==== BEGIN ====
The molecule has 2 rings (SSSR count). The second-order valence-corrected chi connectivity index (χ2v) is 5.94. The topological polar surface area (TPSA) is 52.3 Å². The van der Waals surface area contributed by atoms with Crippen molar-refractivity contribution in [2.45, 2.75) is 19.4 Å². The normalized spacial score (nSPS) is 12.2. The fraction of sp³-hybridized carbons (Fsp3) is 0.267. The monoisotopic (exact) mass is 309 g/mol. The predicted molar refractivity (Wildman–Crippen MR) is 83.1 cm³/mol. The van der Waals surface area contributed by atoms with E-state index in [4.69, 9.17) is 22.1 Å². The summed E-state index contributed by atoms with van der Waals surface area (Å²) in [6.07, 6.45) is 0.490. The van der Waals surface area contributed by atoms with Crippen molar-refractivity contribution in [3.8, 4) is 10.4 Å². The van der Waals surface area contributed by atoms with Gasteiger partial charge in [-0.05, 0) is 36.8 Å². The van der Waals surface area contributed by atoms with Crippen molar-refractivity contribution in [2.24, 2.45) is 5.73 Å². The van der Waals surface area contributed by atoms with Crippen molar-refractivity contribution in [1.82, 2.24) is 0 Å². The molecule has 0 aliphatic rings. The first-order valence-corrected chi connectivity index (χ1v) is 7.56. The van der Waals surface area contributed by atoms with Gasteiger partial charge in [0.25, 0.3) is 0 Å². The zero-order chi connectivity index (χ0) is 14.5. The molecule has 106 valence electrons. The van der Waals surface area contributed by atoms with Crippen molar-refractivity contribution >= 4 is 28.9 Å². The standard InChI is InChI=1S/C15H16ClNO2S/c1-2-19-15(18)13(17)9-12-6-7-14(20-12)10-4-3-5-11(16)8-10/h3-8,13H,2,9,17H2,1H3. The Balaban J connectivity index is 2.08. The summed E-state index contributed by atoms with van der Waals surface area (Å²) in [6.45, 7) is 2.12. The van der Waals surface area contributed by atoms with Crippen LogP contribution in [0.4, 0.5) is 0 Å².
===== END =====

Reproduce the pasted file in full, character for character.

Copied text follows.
The molecule has 2 rings (SSSR count). The second-order valence-corrected chi connectivity index (χ2v) is 5.94. The topological polar surface area (TPSA) is 52.3 Å². The van der Waals surface area contributed by atoms with Crippen molar-refractivity contribution in [2.45, 2.75) is 19.4 Å². The normalized spacial score (nSPS) is 12.2. The fraction of sp³-hybridized carbons (Fsp3) is 0.267. The monoisotopic (exact) mass is 309 g/mol. The predicted molar refractivity (Wildman–Crippen MR) is 83.1 cm³/mol. The van der Waals surface area contributed by atoms with E-state index in [4.69, 9.17) is 22.1 Å². The summed E-state index contributed by atoms with van der Waals surface area (Å²) in [6.07, 6.45) is 0.490. The van der Waals surface area contributed by atoms with Crippen molar-refractivity contribution in [3.8, 4) is 10.4 Å². The van der Waals surface area contributed by atoms with Gasteiger partial charge in [-0.05, 0) is 36.8 Å². The van der Waals surface area contributed by atoms with Crippen molar-refractivity contribution in [2.24, 2.45) is 5.73 Å². The van der Waals surface area contributed by atoms with Crippen molar-refractivity contribution in [1.82, 2.24) is 0 Å². The molecule has 0 aliphatic rings. The first-order valence-corrected chi connectivity index (χ1v) is 7.56. The van der Waals surface area contributed by atoms with Gasteiger partial charge in [0.25, 0.3) is 0 Å². The zero-order chi connectivity index (χ0) is 14.5. The molecule has 106 valence electrons. The van der Waals surface area contributed by atoms with Crippen molar-refractivity contribution >= 4 is 28.9 Å². The standard InChI is InChI=1S/C15H16ClNO2S/c1-2-19-15(18)13(17)9-12-6-7-14(20-12)10-4-3-5-11(16)8-10/h3-8,13H,2,9,17H2,1H3. The Balaban J connectivity index is 2.08. The summed E-state index contributed by atoms with van der Waals surface area (Å²) in [6.45, 7) is 2.12. The van der Waals surface area contributed by atoms with Crippen LogP contribution in [0.4, 0.5) is 0 Å².